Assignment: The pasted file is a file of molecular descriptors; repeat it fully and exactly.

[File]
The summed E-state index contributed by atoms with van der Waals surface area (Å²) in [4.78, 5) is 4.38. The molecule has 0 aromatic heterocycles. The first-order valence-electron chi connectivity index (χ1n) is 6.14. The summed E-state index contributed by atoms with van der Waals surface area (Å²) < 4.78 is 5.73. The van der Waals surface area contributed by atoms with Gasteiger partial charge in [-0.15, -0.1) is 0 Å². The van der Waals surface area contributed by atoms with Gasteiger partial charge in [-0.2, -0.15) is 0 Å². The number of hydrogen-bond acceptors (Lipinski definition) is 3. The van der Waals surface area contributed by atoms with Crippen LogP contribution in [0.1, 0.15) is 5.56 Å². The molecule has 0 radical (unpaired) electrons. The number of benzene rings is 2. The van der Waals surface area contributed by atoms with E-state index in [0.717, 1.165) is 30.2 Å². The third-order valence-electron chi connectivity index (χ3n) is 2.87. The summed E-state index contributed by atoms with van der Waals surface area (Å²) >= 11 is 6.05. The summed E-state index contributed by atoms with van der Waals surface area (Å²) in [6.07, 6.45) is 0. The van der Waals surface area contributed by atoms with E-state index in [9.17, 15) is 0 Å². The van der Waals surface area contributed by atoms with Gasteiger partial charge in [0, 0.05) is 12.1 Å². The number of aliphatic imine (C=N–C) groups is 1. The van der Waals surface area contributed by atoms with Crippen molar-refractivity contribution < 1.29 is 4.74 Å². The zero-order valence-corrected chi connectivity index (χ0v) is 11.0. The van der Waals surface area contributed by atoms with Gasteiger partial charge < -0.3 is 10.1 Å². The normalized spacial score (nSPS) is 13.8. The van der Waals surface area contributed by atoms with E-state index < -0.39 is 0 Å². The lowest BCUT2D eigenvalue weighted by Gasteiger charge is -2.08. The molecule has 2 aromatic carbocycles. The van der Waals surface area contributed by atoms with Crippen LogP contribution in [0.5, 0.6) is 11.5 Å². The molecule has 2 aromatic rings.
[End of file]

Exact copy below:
The summed E-state index contributed by atoms with van der Waals surface area (Å²) in [4.78, 5) is 4.38. The molecule has 0 aromatic heterocycles. The first-order valence-electron chi connectivity index (χ1n) is 6.14. The summed E-state index contributed by atoms with van der Waals surface area (Å²) < 4.78 is 5.73. The van der Waals surface area contributed by atoms with Gasteiger partial charge in [-0.15, -0.1) is 0 Å². The van der Waals surface area contributed by atoms with Gasteiger partial charge in [-0.2, -0.15) is 0 Å². The number of hydrogen-bond acceptors (Lipinski definition) is 3. The van der Waals surface area contributed by atoms with Crippen LogP contribution in [0.1, 0.15) is 5.56 Å². The molecule has 0 radical (unpaired) electrons. The number of benzene rings is 2. The van der Waals surface area contributed by atoms with E-state index in [0.717, 1.165) is 30.2 Å². The third-order valence-electron chi connectivity index (χ3n) is 2.87. The summed E-state index contributed by atoms with van der Waals surface area (Å²) >= 11 is 6.05. The summed E-state index contributed by atoms with van der Waals surface area (Å²) in [6.07, 6.45) is 0. The van der Waals surface area contributed by atoms with E-state index in [9.17, 15) is 0 Å². The van der Waals surface area contributed by atoms with Gasteiger partial charge in [0, 0.05) is 12.1 Å². The number of aliphatic imine (C=N–C) groups is 1. The van der Waals surface area contributed by atoms with Crippen molar-refractivity contribution < 1.29 is 4.74 Å². The zero-order valence-corrected chi connectivity index (χ0v) is 11.0. The van der Waals surface area contributed by atoms with Gasteiger partial charge < -0.3 is 10.1 Å². The normalized spacial score (nSPS) is 13.8. The van der Waals surface area contributed by atoms with E-state index < -0.39 is 0 Å². The lowest BCUT2D eigenvalue weighted by Gasteiger charge is -2.08. The molecule has 2 aromatic carbocycles. The van der Waals surface area contributed by atoms with Crippen LogP contribution in [0.5, 0.6) is 11.5 Å². The molecule has 2 aromatic rings.